(Please note that underlined links will allow you to view a video regarding that particular condition)

Aortic Stenosis

Aortic stenosis is a kind of valvular heart disease in which the opening of the aortic valve becomes smaller, restricting the flow of blood from the heart into the aorta and out to the rest of the body. This valvular heart disease is usually caused by damage to the valve over time, but can sometimes be congenital. A blocked aortic valve can lead to angina, heart failure, and passing out (syncope). To treat aortic stenosis, valve replacement may be recommended. Our specialists can replace an aortic valve with open heart surgery or using the most modern, catheter-based minimally invasive methods. We work with the patient to determine the optimal approach.

Heart Muscle Conditions

Some conditions of the heart are specifically related to the ability of the heart muscle itself to pump blood.

(Please note that underlined links will allow you to view a video regarding that particular condition)

Cardiomyopathy and Heart Failure

Heart failure means the heart cannot effectively pump blood to the body. In some cases, it means that, while the squeezing function is intact, the heart is unable to relax and refill adequately after each pumping cycle. Cardiomyopathy generally means that the squeezing and pumping function of the heart is compromised. Treatment of heart failure and cardiomyopathy involves identifying the underlying cause of the cardiomyopathy. Common causes of cardiomyopathy include coronary artery disease, poorly controlled hypertension, and excess alcohol intake Medications, lifestyle changes, and sometimes a pacemaker or an implanted cardioverter-defibrillator (ICD) are needed in the treatment of heart failure. In other cases treatment consists of opening blocked coronary arteries. In rare cases when a heart transplant becomes necessary, we work closely with a heart transplant referral center.

Congenital Heart Disease

Congenital heart disease, or a congenital heart defect, is when malformations in the heart, the heart valves, or the blood vessels occur before birth. For example, a heart valve may not develop normally and may be blocked or leaky as a result (in which case we might detect a heart murmur). Similarly, the septum (the wall between the two sides of the heart) may sometimes not develop normally. These conditions can have a variety of manifestations and many lead to heart failure. While some congenital heart disease only requires observation, in other cases, a congenital heart defect may need to be treated with catheterization or surgery.

(Please note that underlined links will allow you to view a video regarding that particular condition)

Wolff-Parkinson-White Syndrome

Wolff-Parkinson-White Syndrome (WPW) is a congenital heart disease arrhythmia that occurs because of an extra electrical signalling path between the upper and lower chambers of the heart that is present at birth. Although WPW doesn’t always require intervention, some cases need to be treated with medication, cardioversion, or ablation.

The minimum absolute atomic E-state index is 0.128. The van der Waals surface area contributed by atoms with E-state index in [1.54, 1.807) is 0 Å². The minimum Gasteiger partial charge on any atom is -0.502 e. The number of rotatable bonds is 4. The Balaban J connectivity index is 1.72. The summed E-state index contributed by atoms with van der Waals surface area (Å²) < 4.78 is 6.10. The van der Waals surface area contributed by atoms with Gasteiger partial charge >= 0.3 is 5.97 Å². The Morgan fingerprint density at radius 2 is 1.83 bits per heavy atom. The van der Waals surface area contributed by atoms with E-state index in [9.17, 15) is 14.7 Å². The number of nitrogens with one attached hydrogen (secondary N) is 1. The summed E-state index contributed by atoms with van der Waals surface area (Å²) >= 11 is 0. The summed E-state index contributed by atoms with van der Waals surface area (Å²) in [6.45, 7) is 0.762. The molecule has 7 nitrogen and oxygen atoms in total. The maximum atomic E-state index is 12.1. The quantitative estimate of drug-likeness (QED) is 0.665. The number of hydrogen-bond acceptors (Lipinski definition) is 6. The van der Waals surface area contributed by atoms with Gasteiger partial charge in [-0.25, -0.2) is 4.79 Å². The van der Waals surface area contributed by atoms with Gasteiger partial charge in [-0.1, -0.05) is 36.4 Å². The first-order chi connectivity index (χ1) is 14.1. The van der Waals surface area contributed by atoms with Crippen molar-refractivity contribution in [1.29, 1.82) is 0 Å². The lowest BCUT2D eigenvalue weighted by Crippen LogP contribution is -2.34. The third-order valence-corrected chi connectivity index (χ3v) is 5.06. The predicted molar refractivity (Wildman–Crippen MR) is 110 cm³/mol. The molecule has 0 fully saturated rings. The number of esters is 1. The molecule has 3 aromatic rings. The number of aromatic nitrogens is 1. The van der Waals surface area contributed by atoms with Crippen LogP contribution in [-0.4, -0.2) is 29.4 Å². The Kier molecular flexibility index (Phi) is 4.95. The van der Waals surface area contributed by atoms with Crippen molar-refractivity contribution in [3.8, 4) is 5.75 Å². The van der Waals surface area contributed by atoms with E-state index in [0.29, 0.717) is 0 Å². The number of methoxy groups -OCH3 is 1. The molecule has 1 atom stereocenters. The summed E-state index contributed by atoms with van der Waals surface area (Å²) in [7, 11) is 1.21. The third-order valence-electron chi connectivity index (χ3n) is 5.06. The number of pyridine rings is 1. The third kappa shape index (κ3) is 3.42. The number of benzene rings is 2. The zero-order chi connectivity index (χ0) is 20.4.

Other Heart Conditions


The heart is enveloped in a membrane called the pericardium. Pericarditis occurs when the pericardium becomes inflamed. The condition is usually not chronic and improves on its own or with medication. Rarely, pericarditis can cause fluid buildup around the heart, requiring catheter drainage or surgery.

(Please note that underlined links will allow you to view a video regarding that particular condition)

Peripheral Vascular Disease

Peripheral vascular disease (PVD), also called peripheral arterial disease (PAD), is a type of vascular disease that involves blockages in blood vessels outside the heart. PVD most often occurs in the neck and legs, and it is most commonly caused by atherosclerosis. Treatment may include lifestyle changes, medication, and in some cases angioplasty, stent placement, and/or vascular surgery.

Pulmonary Hypertension

Pulmonary hypertension is high blood pressure in the arteries in the lungs. As a result, the right ventricle — the chamber of the heart that is responsible for pumping blood to the lungs to pick up oxygen — has to work harder and can fail. Pulmonary hypertension can have a number of different causes, and treatment depends on the specific diagnosis and focuses on managing the condition. Pulmonary hypertension is often diagnosed with a pulmonary artery catheterization. Christopher Dibble, MD is the pulmonary hypertension specialist at Cardiology Associates of Schenectady.

Syncope & Vasovagal Episodes

Syncope is fainting because the brain isn’t receiving enough blood, usually due to low blood pressure or an arrhythmia. Vasovagal syncope is when blood pressure drops because of a strong reaction to a physical or emotional trigger, causing fainting. It is important to determine why syncope episodes occur, as they can sometimes be caused by a dangerous underlying heart condition, such as arrhythmia.

Women’s Heart Disease

Women sometimes have less common symptoms of heart disease, making it more difficult to detect. We put a strong emphasis on prevention and awareness with female patients.